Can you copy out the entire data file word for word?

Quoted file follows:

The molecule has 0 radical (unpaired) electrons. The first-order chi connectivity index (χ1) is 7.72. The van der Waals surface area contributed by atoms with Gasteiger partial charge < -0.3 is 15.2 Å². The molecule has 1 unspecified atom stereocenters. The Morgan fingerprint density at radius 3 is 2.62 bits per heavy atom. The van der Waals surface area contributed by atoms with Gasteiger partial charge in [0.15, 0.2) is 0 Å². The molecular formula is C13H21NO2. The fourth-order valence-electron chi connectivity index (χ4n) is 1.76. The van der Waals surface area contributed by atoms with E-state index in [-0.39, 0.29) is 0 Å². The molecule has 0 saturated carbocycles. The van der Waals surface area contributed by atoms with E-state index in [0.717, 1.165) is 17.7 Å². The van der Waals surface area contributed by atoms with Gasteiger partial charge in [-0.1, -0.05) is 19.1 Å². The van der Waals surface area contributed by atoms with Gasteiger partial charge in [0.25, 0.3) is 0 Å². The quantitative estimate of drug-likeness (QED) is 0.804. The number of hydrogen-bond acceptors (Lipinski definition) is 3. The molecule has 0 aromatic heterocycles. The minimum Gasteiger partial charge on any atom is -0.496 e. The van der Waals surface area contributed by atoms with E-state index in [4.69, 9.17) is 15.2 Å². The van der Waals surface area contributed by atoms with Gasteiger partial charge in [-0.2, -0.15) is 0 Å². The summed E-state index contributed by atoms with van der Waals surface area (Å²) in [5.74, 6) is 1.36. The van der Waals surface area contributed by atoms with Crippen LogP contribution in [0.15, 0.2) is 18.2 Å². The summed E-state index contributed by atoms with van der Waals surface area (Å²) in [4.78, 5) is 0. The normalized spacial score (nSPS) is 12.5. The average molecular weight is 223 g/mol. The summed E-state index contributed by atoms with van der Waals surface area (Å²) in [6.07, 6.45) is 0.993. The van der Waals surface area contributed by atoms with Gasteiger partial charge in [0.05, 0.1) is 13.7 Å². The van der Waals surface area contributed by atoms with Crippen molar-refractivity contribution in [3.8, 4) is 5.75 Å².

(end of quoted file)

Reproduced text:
The molecule has 0 radical (unpaired) electrons. The first-order chi connectivity index (χ1) is 7.72. The van der Waals surface area contributed by atoms with Gasteiger partial charge < -0.3 is 15.2 Å². The molecule has 1 unspecified atom stereocenters. The Morgan fingerprint density at radius 3 is 2.62 bits per heavy atom. The van der Waals surface area contributed by atoms with Gasteiger partial charge in [0.15, 0.2) is 0 Å². The molecular formula is C13H21NO2. The fourth-order valence-electron chi connectivity index (χ4n) is 1.76. The van der Waals surface area contributed by atoms with E-state index in [-0.39, 0.29) is 0 Å². The molecule has 0 saturated carbocycles. The van der Waals surface area contributed by atoms with E-state index in [0.717, 1.165) is 17.7 Å². The van der Waals surface area contributed by atoms with Gasteiger partial charge in [-0.1, -0.05) is 19.1 Å². The van der Waals surface area contributed by atoms with Gasteiger partial charge in [0.25, 0.3) is 0 Å². The quantitative estimate of drug-likeness (QED) is 0.804. The number of hydrogen-bond acceptors (Lipinski definition) is 3. The molecule has 0 aromatic heterocycles. The minimum Gasteiger partial charge on any atom is -0.496 e. The van der Waals surface area contributed by atoms with E-state index in [4.69, 9.17) is 15.2 Å². The van der Waals surface area contributed by atoms with Gasteiger partial charge in [-0.2, -0.15) is 0 Å². The summed E-state index contributed by atoms with van der Waals surface area (Å²) in [5.74, 6) is 1.36. The van der Waals surface area contributed by atoms with Crippen LogP contribution in [0.15, 0.2) is 18.2 Å². The summed E-state index contributed by atoms with van der Waals surface area (Å²) in [4.78, 5) is 0. The normalized spacial score (nSPS) is 12.5. The average molecular weight is 223 g/mol. The summed E-state index contributed by atoms with van der Waals surface area (Å²) in [6.07, 6.45) is 0.993. The van der Waals surface area contributed by atoms with Gasteiger partial charge in [0.05, 0.1) is 13.7 Å². The van der Waals surface area contributed by atoms with Crippen molar-refractivity contribution in [3.8, 4) is 5.75 Å².